However, if you live alone, or you just use the internet for light browsing, social media and email, for instance, it's worth considering cheap internet providers.
Either way, do your homework and make sure you've weighed up your options before signing up. Compare broadband deals to find the perfect balance between speed and affordability.
Firstly, let’s quickly explore the two most common types of broadband connection; FIBRE and ADSL. Whichever you use will dictate your upload and download speeds; i.e. the rate at which your ISP delivers data to you (download), or the rate at which your ISP receives data from you (upload). Mobile data uses wireless technology, and many phone carriers also offer wired solutions as described here.
A FIBRE connection with your ISP will comprise transmission of data via fibre optical cable. This is the fastest available today.
An ADSL (Asymmetric Digital Subscriber Line) connection uses existing copper cables and can achieve upload and download speeds suitable for households and small businesses. Copper cables exist in most residences and businesses as they have been used for standard telephone services for decades.
Most fixed line broadband connections reach your home via your telephone line. Broadband companies will vary in which technology they use, which results in different maximum connection speeds. If your provider uses a copper telephone cable, then the length the cable has travelled before reaching your home will affect the internet speed you are receiving. Put simply, the further the cable has to go, the bigger the slowdown. Fibre optic connections don’t really suffer from the same problem.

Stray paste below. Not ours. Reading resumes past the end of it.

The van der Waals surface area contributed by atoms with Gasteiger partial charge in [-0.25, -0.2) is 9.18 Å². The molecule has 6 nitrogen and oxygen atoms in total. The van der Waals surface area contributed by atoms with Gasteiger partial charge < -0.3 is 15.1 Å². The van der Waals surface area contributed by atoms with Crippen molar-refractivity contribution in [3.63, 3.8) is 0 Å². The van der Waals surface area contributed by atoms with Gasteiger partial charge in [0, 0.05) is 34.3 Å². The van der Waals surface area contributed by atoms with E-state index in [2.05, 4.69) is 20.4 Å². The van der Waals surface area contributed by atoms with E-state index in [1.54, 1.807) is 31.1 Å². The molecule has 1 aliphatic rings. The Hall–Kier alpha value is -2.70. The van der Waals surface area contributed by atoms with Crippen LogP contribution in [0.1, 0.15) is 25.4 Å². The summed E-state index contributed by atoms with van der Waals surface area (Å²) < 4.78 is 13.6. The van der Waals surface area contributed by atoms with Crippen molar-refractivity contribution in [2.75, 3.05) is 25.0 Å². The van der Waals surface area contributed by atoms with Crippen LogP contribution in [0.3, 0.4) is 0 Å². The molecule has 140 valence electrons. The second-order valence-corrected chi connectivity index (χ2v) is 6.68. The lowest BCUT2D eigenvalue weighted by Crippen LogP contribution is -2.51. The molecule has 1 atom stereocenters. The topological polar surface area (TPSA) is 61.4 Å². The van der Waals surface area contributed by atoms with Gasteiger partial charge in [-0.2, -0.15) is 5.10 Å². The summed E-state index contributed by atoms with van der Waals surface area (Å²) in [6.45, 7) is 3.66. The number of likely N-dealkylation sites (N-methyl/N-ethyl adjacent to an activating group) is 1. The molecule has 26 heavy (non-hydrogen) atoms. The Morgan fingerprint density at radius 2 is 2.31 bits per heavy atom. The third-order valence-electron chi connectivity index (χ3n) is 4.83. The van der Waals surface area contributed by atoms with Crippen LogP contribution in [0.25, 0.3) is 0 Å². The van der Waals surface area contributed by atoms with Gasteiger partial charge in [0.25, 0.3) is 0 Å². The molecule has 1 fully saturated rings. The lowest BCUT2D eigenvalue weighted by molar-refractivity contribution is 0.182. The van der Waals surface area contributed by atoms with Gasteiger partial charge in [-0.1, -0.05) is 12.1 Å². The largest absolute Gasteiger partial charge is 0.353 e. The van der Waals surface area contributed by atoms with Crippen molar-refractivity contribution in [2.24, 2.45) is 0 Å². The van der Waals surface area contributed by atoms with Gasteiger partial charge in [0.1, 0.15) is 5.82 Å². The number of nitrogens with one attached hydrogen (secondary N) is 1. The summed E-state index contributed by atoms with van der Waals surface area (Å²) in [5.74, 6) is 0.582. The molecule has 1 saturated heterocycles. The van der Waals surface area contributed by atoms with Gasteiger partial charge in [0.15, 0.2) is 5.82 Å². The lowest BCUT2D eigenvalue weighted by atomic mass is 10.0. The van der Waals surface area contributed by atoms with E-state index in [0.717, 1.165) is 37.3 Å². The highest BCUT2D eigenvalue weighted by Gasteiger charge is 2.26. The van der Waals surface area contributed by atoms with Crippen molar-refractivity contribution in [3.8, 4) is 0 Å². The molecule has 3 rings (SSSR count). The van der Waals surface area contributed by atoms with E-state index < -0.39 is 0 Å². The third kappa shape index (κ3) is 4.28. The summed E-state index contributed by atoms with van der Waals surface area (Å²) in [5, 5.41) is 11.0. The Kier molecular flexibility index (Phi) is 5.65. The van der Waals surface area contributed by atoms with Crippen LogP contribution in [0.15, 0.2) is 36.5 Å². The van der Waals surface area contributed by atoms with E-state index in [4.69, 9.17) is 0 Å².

Often, broadband in rural areas tends to be slower than in cities because providers are slower to bring higher speed fibre connections out to harder to reach areas of the county.
In addition to permanent speed limits due to copper cables, many broadband services are affected by slowdowns during ‘peak times’ when, due to the nature of working hours, a higher than usual number of people are attempting to access the internet. When using the internet at off-peak times, such as during the night when most customers are asleep, you’re much more likely to receive the best possible service.
The slowdown you experience depends on your provider and their own investment in network capacity. The more expensive providers will often be more capable of dealing with peak time traffic as their infrastructure is designed for businesses and large offices. If you are currently experiencing slow speeds during peak times and require a faster connection during the working day be sure to use our site to compare broadband deals to find the package best suited for your needs.
It used to be the case that most providers would simply advertise the maximum possible speed available from the broadband connection, that which could be achieved over the very shortest lines, or only theoretically under ‘laboratory conditions’. As such, broadband deals would be advertised as ‘up to 20Mb’ (or even ‘up to 24Mb’) for phone line broadband and ‘up to 40Mb’ or ‘up to 80Mb’ for fibre services when virtually no-one would be able to achieve these speeds.
A provider that made money by spreading less capacity over more lines, and so giving slightly slower speeds than their competitors at peak times, would be able to advertise their service with the same (or even higher!) ‘up to’ speeds as a competitor whose peak time performance was better.
Since the 1st of April 2012 the Advertising Standards Authority (ASA) and the Committee of Advertising Practice (CAP) have enforced guidelines that require advertised up to speeds to be consistently available to at least 10% of the users of that service. With these rules in place ‘up to’ speeds have dropped to a range of ‘up to 13Mb’ to ‘up to 16Mb’ for phone line broadband and ‘up to 38Mb’ or ‘up to 76Mb’ for most fibre services.
It's now possible to see which providers will experience more of a slowdown at peak times due to congestion or over-subscription, as their advertised ‘up to’ speed will be lower than that of other providers offering similar services.